Ranger: Dedicated protectors of nature, Rangers are a mix between a Druid and a Rogue. They are more skilled in melee combat than the former, but can use Druidic spells up to tier 4 and summon animal companions. They can use all simple and martial weapons, shields, as well as both light and medium armour, although their innate ability to dual-wield only works with the former. Rangers have a d10 HP progression base and gain one point of BAB per level. Their primary Saving Throw is Fortitude. They start out with a minimum of 16 skill points, then gain four more each level, plus any extras from Intelligence bonuses. They also start out with one bonus Feat, then gain an extra one every five levels until level 20. Starting from level 23, they also gain one bonus Feat every three levels. Rangers can choose a favoured enemy at the outset, then every five levels (up to a maximum of nine), which grants them increasing bonuses to damage against said enemy, also every five levels. If you want to take advantage of the Ranger’s dual-wielding abilities, high Dexterity is very useful, as it mitigates their restriction to light armour, especially if you invest in Weapon Finesse. Alternatively, it also makes ranged weapons a viable alternative. Wisdom is also important for a Ranger’s spells. Elves make good single-classed Rangers, but humans are better for multiclassing, even though it’s not necessarily a good idea. Ranger packages are Marksman, Warden, Stalker and Giantkiller.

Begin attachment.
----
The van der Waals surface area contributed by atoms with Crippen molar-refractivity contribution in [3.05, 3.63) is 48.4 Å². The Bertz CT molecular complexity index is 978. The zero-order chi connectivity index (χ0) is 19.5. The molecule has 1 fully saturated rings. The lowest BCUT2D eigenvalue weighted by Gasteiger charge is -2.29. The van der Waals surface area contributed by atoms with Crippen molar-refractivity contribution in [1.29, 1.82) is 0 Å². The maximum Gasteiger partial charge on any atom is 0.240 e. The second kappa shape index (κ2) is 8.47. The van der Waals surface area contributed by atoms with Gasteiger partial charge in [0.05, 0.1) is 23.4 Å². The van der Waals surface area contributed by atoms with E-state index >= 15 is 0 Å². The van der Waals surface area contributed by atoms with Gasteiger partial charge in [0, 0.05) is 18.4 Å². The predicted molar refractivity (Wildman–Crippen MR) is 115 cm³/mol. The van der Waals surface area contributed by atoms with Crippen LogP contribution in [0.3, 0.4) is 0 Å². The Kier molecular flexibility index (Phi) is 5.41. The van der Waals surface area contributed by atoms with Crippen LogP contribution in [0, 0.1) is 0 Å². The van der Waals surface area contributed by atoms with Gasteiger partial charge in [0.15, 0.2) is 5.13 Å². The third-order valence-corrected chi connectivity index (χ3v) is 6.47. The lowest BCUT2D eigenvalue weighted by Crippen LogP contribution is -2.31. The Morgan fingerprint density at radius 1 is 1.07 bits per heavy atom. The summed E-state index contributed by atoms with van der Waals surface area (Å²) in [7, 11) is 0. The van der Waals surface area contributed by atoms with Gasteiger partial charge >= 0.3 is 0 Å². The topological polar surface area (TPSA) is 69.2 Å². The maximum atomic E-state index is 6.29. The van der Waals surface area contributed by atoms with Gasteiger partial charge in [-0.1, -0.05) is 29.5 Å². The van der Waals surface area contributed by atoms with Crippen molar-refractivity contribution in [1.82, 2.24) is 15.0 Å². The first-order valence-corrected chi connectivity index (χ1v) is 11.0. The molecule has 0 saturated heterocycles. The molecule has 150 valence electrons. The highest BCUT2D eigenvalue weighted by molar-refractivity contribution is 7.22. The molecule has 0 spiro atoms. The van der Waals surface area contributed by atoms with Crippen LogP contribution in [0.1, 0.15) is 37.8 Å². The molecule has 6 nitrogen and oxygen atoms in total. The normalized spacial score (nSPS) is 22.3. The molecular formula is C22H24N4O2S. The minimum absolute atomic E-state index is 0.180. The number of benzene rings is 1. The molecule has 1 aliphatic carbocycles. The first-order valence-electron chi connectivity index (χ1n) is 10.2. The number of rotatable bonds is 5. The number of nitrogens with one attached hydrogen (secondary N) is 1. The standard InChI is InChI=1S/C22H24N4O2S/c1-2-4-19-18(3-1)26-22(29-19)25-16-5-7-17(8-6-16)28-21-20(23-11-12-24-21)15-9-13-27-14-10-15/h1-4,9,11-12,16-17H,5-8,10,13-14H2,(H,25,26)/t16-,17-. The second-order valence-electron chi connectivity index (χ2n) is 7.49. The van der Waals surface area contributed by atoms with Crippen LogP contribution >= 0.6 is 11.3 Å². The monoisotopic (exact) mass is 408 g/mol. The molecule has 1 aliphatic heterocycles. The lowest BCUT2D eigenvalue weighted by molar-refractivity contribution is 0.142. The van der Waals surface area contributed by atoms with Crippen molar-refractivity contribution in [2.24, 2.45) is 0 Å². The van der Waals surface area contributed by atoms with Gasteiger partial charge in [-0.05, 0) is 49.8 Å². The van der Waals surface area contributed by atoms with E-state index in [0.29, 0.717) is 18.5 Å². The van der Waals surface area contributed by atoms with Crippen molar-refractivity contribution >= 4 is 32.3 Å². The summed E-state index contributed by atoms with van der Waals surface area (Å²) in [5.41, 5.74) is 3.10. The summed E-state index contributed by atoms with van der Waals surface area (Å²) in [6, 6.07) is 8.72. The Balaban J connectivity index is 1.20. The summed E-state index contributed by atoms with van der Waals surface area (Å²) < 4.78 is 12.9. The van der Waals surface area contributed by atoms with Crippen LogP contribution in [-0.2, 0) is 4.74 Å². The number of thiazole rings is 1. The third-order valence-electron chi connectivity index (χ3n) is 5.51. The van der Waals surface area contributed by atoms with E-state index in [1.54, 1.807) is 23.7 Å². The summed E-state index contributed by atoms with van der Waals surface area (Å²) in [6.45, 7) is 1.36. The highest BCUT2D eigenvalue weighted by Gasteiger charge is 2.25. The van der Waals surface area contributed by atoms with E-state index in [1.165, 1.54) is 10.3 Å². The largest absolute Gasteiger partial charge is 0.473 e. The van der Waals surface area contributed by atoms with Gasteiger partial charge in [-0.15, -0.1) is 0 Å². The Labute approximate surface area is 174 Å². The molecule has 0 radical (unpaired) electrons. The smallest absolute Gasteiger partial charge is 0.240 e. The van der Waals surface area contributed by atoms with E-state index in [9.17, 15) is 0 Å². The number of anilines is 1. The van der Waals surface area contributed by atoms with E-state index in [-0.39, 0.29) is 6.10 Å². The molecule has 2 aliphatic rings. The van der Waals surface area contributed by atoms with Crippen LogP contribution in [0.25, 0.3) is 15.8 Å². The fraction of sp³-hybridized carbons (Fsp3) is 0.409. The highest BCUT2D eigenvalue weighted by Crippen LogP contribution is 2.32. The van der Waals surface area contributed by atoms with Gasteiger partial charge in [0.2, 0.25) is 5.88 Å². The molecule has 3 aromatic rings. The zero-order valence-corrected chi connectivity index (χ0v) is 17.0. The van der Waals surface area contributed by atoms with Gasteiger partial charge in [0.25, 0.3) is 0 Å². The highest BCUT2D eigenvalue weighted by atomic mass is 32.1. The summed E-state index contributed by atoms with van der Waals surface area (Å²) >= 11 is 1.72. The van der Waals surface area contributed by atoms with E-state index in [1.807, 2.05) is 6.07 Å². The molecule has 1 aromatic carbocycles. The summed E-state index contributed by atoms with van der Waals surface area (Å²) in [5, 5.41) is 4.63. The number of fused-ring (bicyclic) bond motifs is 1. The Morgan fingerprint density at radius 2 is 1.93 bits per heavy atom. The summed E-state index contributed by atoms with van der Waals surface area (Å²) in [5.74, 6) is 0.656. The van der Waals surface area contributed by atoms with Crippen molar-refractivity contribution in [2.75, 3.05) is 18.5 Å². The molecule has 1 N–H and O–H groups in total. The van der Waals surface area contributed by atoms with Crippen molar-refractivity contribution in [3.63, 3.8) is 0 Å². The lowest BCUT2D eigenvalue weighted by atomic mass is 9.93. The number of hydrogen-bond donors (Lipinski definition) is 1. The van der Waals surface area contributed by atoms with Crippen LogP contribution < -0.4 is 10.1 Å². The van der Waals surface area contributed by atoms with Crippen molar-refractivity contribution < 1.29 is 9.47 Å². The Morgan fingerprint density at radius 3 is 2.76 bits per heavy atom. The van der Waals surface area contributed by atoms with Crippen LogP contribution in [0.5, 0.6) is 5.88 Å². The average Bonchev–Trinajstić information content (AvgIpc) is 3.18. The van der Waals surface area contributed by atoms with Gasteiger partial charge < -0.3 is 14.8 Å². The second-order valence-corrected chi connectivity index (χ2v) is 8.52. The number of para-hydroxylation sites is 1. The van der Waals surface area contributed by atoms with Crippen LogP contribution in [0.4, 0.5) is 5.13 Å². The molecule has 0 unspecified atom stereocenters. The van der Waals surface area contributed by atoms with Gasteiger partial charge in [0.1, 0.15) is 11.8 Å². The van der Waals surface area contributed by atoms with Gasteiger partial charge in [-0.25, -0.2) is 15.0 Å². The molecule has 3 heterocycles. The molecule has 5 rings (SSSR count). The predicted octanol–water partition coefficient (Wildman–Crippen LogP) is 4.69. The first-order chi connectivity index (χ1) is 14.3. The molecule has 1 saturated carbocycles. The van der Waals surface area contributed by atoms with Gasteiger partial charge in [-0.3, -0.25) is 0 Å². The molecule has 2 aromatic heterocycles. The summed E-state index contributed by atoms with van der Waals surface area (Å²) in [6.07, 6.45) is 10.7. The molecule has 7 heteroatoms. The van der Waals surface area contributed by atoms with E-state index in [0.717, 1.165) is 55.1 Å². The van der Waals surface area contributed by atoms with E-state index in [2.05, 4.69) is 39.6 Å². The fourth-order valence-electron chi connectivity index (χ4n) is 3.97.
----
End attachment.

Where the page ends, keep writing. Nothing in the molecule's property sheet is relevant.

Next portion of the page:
Marksman: This package’s weapon of choice is the bow, and it focuses heavily on skills which improve marksmanship.
Warden: This package uses swords and bows.
Stalker: This package focuses on stealth and has goblins as their primary favoured enemies.
Giantkiller: As the name implies, this package’s primary favoured enemies are giants. It also uses an axe as its main weapon.
Sorcerer: Like a Wizard, but with a more offensive focus. In other words, if you just want to blast enemies into oblivion, this class is for you. Sorcerers learn their spells by levelling up rather than scribing them from scrolls, they can cast more of them per tier and don’t need to rest to change their spell selection. As a counterpart, they can’t specialise in a particular spell school, their spell selection is more restricted, and they learn them at a slower rate. What’s more, they only start gaining bonus Feats every three levels at level 23, which further affects their versatility. Sorcerers can use robes and all simple weapons, and can summon the same familiars as Wizards. They also have a d4 HP progression base and gain one point of BAB every two levels. They start out with a minimum of eight skill points, then gain two more each level, plus any extras from Intelligence bonuses. Their primary Saving Throw is Will. Unlike Wizards, a Sorcerer’s spells are based on Charisma. Gnomes are probably the best pick for a single-classed Sorcerer. If you want to multiclass, humans are the way to go. Among the henchmen, Boddyknock is a Sorcerer. Sorcerers can specialise in the same eight spell schools as Wizards, or remain Standard and they also have just one package, which builds them to be able to become a Red Dragon Disciple later on, if you have HotU installed.